Sweet potatoes are a traditional holiday staple, but add these nutritious, naturally sweet treats to your meals throughout the whole year. Sweet potatoes can be found in your local markets throughout the year.
The sweet potato is orange or yellow inside, and its skin may be white, yellow, orange, red or even purple. There is often confusion between sweet potatoes and yams. The orange-colored, root vegetable that is often called a “yam” is actually a sweet potato.
Here's the latest news on sweet potatoes’ surprising benefits:
Sweet potatoes contain unique root storage proteins that have been shown to have significant antioxidant abilities. According to one study, these proteins had about 1/3 the antioxidants of glutathione - one of the body's internally produced antioxidants. Although further studies are needed, these root proteins may help explain sweet potatoes' healing properties.
Sweet potatoes are chock full of traditional nutrients. It is an excellent source of vitamin A (beta-carotene), a good source of vitamin C, a good source of copper, dietary fiber, vitamin B6, potassium and iron as well as manganese.
Since these nutrients also have anti-inflammatory properties, they can be helpful in reducing asthma, osteoarthritis, and rheumatoid arthritis, all of which involve inflammation.
In addition, sweet potatoes are a good source of vitamin B6, which is needed to convert homocysteine, an interim product created during an important chemical process in cells called methylation, into other benign molecules. Since high homocysteine levels are associated with an increased risk of heart attack and stroke, having a little extra vitamin B6 on hand is a good idea.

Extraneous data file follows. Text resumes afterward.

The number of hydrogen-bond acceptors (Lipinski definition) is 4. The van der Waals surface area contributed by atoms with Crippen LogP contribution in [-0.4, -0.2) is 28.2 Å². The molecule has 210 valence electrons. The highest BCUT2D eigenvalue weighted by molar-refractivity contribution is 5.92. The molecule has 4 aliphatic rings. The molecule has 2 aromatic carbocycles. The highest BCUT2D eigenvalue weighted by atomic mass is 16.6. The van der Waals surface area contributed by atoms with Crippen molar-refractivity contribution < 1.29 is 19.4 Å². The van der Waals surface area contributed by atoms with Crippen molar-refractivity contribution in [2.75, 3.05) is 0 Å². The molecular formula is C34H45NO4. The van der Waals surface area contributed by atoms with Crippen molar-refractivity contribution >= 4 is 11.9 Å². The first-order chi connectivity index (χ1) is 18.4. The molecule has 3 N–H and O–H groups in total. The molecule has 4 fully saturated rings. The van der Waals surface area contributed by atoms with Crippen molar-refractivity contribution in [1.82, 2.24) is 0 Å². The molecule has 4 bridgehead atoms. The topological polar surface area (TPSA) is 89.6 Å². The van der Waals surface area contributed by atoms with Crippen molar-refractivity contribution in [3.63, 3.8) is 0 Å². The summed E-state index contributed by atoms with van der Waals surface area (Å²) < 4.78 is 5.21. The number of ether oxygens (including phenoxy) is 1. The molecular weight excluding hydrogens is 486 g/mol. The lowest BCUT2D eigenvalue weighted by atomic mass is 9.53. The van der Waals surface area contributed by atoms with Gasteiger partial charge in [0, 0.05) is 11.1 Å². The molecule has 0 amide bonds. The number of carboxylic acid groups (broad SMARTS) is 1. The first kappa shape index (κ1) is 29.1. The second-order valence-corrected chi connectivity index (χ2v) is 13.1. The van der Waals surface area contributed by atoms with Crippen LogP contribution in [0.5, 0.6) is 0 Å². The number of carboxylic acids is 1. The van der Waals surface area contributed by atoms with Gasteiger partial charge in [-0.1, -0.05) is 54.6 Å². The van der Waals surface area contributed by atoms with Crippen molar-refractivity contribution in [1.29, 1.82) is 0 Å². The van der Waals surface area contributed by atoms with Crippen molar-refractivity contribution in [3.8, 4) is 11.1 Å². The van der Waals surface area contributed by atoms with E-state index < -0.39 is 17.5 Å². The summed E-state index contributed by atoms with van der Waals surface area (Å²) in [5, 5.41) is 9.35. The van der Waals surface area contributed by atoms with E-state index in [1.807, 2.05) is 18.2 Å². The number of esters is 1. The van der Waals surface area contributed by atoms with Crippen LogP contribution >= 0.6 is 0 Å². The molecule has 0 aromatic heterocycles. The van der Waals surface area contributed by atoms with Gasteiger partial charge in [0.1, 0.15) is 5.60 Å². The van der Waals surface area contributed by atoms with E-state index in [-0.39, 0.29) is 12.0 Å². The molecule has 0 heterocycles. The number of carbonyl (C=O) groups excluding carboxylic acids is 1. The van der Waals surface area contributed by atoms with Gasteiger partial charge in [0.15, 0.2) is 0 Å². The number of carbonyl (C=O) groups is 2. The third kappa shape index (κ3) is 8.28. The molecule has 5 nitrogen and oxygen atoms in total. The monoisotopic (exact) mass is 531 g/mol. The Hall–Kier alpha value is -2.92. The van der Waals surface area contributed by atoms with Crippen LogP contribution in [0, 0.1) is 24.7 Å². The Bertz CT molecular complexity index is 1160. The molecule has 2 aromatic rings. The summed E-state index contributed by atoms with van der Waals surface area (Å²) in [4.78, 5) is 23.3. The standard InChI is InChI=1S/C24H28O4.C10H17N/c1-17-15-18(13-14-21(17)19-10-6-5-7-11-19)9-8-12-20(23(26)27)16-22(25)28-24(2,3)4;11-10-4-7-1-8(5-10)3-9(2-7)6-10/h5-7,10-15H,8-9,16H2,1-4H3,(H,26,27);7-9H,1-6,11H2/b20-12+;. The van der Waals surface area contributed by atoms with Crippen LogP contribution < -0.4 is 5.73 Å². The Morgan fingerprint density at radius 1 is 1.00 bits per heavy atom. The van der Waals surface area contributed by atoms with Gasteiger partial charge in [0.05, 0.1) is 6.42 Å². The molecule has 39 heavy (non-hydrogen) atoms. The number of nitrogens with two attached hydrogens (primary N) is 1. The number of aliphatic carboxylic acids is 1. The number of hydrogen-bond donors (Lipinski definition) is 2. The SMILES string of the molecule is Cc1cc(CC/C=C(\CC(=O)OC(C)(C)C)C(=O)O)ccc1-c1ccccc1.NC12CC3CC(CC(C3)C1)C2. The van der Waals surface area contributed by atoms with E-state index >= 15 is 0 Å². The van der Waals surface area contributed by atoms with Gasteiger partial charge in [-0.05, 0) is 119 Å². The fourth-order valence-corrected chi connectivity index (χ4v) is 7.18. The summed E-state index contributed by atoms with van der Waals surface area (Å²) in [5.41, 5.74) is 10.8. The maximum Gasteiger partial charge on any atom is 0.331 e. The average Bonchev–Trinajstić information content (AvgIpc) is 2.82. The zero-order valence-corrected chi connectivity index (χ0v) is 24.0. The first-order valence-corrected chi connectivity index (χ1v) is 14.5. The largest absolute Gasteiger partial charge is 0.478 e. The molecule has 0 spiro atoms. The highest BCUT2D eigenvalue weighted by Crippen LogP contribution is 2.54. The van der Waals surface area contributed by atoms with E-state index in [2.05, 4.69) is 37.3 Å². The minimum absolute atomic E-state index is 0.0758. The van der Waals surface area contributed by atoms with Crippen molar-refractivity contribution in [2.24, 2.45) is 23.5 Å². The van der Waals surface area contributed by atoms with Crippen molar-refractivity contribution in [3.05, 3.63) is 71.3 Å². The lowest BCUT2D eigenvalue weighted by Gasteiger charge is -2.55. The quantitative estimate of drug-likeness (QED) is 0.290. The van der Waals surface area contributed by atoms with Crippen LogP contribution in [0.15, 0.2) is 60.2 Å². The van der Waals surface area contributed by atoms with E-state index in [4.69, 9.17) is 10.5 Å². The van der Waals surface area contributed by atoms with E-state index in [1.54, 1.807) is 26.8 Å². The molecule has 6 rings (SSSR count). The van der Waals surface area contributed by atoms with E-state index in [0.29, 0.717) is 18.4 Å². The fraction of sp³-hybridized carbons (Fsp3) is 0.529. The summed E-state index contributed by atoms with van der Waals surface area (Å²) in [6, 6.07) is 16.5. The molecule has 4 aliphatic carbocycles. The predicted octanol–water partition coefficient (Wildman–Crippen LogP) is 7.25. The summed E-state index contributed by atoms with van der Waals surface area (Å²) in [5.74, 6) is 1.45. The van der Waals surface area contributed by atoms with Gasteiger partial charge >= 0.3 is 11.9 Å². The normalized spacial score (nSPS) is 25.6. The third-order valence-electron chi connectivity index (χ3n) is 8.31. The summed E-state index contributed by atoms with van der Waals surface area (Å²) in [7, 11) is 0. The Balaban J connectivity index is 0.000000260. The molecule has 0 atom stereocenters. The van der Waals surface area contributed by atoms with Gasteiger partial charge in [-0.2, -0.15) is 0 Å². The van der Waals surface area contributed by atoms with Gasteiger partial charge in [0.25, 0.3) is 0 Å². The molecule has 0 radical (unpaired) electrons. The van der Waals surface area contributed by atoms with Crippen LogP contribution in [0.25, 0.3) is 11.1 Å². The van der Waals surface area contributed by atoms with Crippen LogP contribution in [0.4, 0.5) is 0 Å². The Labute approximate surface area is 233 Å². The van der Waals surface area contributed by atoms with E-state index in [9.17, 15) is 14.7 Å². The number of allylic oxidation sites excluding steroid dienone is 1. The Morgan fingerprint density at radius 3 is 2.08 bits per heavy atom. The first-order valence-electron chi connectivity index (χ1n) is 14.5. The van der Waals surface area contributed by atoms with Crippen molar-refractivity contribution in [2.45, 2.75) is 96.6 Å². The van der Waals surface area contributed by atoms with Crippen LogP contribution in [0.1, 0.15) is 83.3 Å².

Among root vegetables, sweet potatoes offer the lowest glycemic index rating. That’s because the sweet potato digests slowly, causing a more gradual rise in blood sugar than other root vegetables. Many of the most popular diets have already moved sweet potatoes to the “good carb” list.
Sweet potatoes have healing properties due to the abundant antioxidants. Both vitamin C and beta-carotene and are strong antioxidants that work with the body to eliminate what are called free radicals. Free radicals are chemicals that damage cells and cell membranes and are associated with the development of conditions like atherosclerosis, diabetic heart disease, and colon cancer. This may explain why beta-carotene and vitamin C have both been shown to be helpful in warding off these conditions.
Vitamin C has been associated with an increase in blood levels of “good” cholesterol, which lowers the risk of heart disease, and a decrease in the levels of “bad” cholesterol, which raises the risk.
An excellent cholesterol supplement that does include many of these important natural ingredients is Cholesterol Complete™ (click here to view). It’s a powerful all-natural formula that targets both types of cholesterol; LDL (low density lipoprotein) and HDL (high density lipoprotein). LDL is the cholesterol you should be most concerned with, it is the “bad” cholesterol that clogs arteries and raises blood pressure. HDL is the “good” cholesterol that helps remove LDL from the body and reduces the risks of heart attack and stroke. This formula can get excellent results (often 40 pts. in 40 days!).